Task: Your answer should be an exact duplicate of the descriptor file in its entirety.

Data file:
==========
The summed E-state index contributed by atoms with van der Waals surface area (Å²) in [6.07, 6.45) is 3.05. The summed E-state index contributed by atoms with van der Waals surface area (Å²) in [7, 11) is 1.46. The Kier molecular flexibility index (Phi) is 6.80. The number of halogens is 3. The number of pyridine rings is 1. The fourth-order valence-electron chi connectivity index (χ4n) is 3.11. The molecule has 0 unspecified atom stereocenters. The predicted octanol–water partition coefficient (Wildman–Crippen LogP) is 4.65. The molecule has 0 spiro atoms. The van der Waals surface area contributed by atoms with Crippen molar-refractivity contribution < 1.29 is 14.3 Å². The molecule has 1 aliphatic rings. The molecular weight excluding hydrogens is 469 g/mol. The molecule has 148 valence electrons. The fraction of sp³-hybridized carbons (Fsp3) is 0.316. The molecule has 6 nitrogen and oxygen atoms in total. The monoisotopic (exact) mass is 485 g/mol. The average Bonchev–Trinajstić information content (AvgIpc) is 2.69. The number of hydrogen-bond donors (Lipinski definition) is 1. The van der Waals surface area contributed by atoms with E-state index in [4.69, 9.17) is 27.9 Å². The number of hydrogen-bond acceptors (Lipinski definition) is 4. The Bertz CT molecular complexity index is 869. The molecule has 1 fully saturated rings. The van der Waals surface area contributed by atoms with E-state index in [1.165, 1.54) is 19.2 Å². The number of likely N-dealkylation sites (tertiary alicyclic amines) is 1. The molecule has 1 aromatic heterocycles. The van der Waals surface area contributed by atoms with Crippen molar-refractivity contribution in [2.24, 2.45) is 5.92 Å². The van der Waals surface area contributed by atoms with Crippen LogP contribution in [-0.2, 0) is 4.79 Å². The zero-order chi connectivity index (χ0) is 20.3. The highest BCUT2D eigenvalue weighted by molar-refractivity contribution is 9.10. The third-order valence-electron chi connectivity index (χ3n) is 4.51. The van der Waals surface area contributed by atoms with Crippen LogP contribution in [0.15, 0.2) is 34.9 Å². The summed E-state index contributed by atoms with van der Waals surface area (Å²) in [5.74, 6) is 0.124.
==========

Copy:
The summed E-state index contributed by atoms with van der Waals surface area (Å²) in [6.07, 6.45) is 3.05. The summed E-state index contributed by atoms with van der Waals surface area (Å²) in [7, 11) is 1.46. The Kier molecular flexibility index (Phi) is 6.80. The number of halogens is 3. The number of pyridine rings is 1. The fourth-order valence-electron chi connectivity index (χ4n) is 3.11. The molecule has 0 unspecified atom stereocenters. The predicted octanol–water partition coefficient (Wildman–Crippen LogP) is 4.65. The molecule has 0 spiro atoms. The van der Waals surface area contributed by atoms with Crippen molar-refractivity contribution < 1.29 is 14.3 Å². The molecule has 1 aliphatic rings. The molecular weight excluding hydrogens is 469 g/mol. The molecule has 148 valence electrons. The fraction of sp³-hybridized carbons (Fsp3) is 0.316. The molecule has 6 nitrogen and oxygen atoms in total. The monoisotopic (exact) mass is 485 g/mol. The average Bonchev–Trinajstić information content (AvgIpc) is 2.69. The number of hydrogen-bond donors (Lipinski definition) is 1. The van der Waals surface area contributed by atoms with E-state index in [4.69, 9.17) is 27.9 Å². The number of hydrogen-bond acceptors (Lipinski definition) is 4. The Bertz CT molecular complexity index is 869. The molecule has 1 fully saturated rings. The van der Waals surface area contributed by atoms with E-state index in [1.165, 1.54) is 19.2 Å². The number of likely N-dealkylation sites (tertiary alicyclic amines) is 1. The molecule has 1 aromatic heterocycles. The van der Waals surface area contributed by atoms with Crippen molar-refractivity contribution in [2.24, 2.45) is 5.92 Å². The van der Waals surface area contributed by atoms with Crippen LogP contribution in [-0.2, 0) is 4.79 Å². The zero-order chi connectivity index (χ0) is 20.3. The highest BCUT2D eigenvalue weighted by molar-refractivity contribution is 9.10. The third-order valence-electron chi connectivity index (χ3n) is 4.51. The van der Waals surface area contributed by atoms with Crippen LogP contribution in [0.15, 0.2) is 34.9 Å². The summed E-state index contributed by atoms with van der Waals surface area (Å²) in [5.74, 6) is 0.124.